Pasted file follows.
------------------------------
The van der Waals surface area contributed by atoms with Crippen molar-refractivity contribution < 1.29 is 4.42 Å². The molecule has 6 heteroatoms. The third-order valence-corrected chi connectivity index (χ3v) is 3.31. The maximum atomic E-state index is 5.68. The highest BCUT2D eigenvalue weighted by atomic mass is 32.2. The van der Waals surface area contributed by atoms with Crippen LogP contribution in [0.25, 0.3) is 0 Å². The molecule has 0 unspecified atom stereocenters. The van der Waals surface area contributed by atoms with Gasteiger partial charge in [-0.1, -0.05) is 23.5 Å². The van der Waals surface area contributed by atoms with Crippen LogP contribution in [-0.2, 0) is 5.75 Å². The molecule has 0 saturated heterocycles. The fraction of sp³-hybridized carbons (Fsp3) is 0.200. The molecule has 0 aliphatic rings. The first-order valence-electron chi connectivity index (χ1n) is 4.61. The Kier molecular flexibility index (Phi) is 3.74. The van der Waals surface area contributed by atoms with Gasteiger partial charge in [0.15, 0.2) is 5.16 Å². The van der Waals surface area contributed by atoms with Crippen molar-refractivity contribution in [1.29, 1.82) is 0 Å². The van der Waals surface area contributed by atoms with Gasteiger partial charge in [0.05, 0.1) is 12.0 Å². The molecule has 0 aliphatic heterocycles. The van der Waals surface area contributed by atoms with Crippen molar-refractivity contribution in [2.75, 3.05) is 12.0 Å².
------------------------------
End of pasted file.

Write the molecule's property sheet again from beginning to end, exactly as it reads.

The van der Waals surface area contributed by atoms with Crippen molar-refractivity contribution < 1.29 is 4.42 Å². The molecule has 6 heteroatoms. The third-order valence-corrected chi connectivity index (χ3v) is 3.31. The maximum atomic E-state index is 5.68. The highest BCUT2D eigenvalue weighted by atomic mass is 32.2. The van der Waals surface area contributed by atoms with Crippen LogP contribution in [0.25, 0.3) is 0 Å². The molecule has 0 unspecified atom stereocenters. The van der Waals surface area contributed by atoms with Gasteiger partial charge in [-0.1, -0.05) is 23.5 Å². The van der Waals surface area contributed by atoms with Crippen LogP contribution in [-0.2, 0) is 5.75 Å². The molecule has 0 saturated heterocycles. The fraction of sp³-hybridized carbons (Fsp3) is 0.200. The molecule has 0 aliphatic rings. The first-order valence-electron chi connectivity index (χ1n) is 4.61. The Kier molecular flexibility index (Phi) is 3.74. The van der Waals surface area contributed by atoms with Gasteiger partial charge in [0.15, 0.2) is 5.16 Å². The van der Waals surface area contributed by atoms with Crippen molar-refractivity contribution in [1.29, 1.82) is 0 Å². The van der Waals surface area contributed by atoms with Gasteiger partial charge in [0.05, 0.1) is 12.0 Å². The molecule has 0 aliphatic heterocycles. The van der Waals surface area contributed by atoms with Crippen molar-refractivity contribution in [2.75, 3.05) is 12.0 Å².